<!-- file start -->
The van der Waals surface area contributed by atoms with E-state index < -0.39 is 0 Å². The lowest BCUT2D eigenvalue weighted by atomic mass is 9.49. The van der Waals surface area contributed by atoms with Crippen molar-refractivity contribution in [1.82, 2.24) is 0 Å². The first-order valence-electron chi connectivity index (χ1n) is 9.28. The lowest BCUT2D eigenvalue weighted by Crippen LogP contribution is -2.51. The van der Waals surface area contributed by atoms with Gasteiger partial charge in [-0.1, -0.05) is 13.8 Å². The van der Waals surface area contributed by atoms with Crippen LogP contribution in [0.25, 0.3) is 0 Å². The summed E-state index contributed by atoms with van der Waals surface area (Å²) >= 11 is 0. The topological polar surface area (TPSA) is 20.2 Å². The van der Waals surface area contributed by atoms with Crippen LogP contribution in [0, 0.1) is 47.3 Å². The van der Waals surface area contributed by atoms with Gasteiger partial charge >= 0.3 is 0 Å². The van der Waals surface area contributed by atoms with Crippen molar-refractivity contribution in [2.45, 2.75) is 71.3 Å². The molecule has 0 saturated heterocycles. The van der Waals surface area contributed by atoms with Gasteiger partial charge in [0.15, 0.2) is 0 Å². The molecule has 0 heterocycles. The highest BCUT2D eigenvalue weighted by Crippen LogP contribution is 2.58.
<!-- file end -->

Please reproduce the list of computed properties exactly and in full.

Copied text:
The van der Waals surface area contributed by atoms with E-state index < -0.39 is 0 Å². The lowest BCUT2D eigenvalue weighted by atomic mass is 9.49. The van der Waals surface area contributed by atoms with Crippen molar-refractivity contribution in [1.82, 2.24) is 0 Å². The first-order valence-electron chi connectivity index (χ1n) is 9.28. The lowest BCUT2D eigenvalue weighted by Crippen LogP contribution is -2.51. The van der Waals surface area contributed by atoms with Gasteiger partial charge in [-0.1, -0.05) is 13.8 Å². The van der Waals surface area contributed by atoms with Crippen LogP contribution in [0.25, 0.3) is 0 Å². The summed E-state index contributed by atoms with van der Waals surface area (Å²) >= 11 is 0. The topological polar surface area (TPSA) is 20.2 Å². The van der Waals surface area contributed by atoms with Crippen LogP contribution in [0, 0.1) is 47.3 Å². The van der Waals surface area contributed by atoms with Gasteiger partial charge >= 0.3 is 0 Å². The van der Waals surface area contributed by atoms with Crippen molar-refractivity contribution in [2.45, 2.75) is 71.3 Å². The molecule has 0 saturated heterocycles. The van der Waals surface area contributed by atoms with Gasteiger partial charge in [0.15, 0.2) is 0 Å². The molecule has 0 heterocycles. The highest BCUT2D eigenvalue weighted by Crippen LogP contribution is 2.58.